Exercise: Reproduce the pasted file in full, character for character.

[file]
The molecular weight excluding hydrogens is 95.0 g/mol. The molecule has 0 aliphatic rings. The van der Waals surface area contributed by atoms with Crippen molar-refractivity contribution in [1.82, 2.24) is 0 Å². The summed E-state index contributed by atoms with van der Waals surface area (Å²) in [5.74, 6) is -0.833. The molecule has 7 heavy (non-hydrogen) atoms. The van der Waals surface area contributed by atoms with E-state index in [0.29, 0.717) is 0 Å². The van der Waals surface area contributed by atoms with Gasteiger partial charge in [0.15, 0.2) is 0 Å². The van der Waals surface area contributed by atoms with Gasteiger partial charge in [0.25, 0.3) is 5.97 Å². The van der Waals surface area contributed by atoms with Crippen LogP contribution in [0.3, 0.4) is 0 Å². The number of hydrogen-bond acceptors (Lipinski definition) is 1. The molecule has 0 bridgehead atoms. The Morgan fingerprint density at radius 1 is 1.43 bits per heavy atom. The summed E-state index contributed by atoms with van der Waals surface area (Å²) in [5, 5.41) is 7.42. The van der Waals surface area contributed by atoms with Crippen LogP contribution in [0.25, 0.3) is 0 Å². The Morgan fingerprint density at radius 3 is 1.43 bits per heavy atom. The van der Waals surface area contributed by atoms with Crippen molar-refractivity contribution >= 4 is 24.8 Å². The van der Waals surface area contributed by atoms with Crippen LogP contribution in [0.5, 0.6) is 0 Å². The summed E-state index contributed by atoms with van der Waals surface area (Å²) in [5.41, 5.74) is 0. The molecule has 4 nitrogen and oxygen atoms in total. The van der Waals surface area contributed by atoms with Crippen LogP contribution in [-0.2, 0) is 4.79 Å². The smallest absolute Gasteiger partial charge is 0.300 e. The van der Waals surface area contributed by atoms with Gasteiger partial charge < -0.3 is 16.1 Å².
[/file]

The molecular weight excluding hydrogens is 95.0 g/mol. The molecule has 0 aliphatic rings. The van der Waals surface area contributed by atoms with Crippen molar-refractivity contribution in [1.82, 2.24) is 0 Å². The summed E-state index contributed by atoms with van der Waals surface area (Å²) in [5.74, 6) is -0.833. The molecule has 7 heavy (non-hydrogen) atoms. The van der Waals surface area contributed by atoms with E-state index in [0.29, 0.717) is 0 Å². The van der Waals surface area contributed by atoms with Gasteiger partial charge in [0.15, 0.2) is 0 Å². The van der Waals surface area contributed by atoms with Gasteiger partial charge in [0.25, 0.3) is 5.97 Å². The van der Waals surface area contributed by atoms with Crippen LogP contribution in [0.3, 0.4) is 0 Å². The number of hydrogen-bond acceptors (Lipinski definition) is 1. The molecule has 0 bridgehead atoms. The Morgan fingerprint density at radius 1 is 1.43 bits per heavy atom. The summed E-state index contributed by atoms with van der Waals surface area (Å²) in [5, 5.41) is 7.42. The van der Waals surface area contributed by atoms with Crippen LogP contribution in [0.25, 0.3) is 0 Å². The Morgan fingerprint density at radius 3 is 1.43 bits per heavy atom. The van der Waals surface area contributed by atoms with Crippen molar-refractivity contribution >= 4 is 24.8 Å². The van der Waals surface area contributed by atoms with Crippen LogP contribution in [0.5, 0.6) is 0 Å². The summed E-state index contributed by atoms with van der Waals surface area (Å²) in [5.41, 5.74) is 0. The molecule has 4 nitrogen and oxygen atoms in total. The van der Waals surface area contributed by atoms with Crippen LogP contribution in [-0.2, 0) is 4.79 Å². The smallest absolute Gasteiger partial charge is 0.300 e. The van der Waals surface area contributed by atoms with Gasteiger partial charge < -0.3 is 16.1 Å².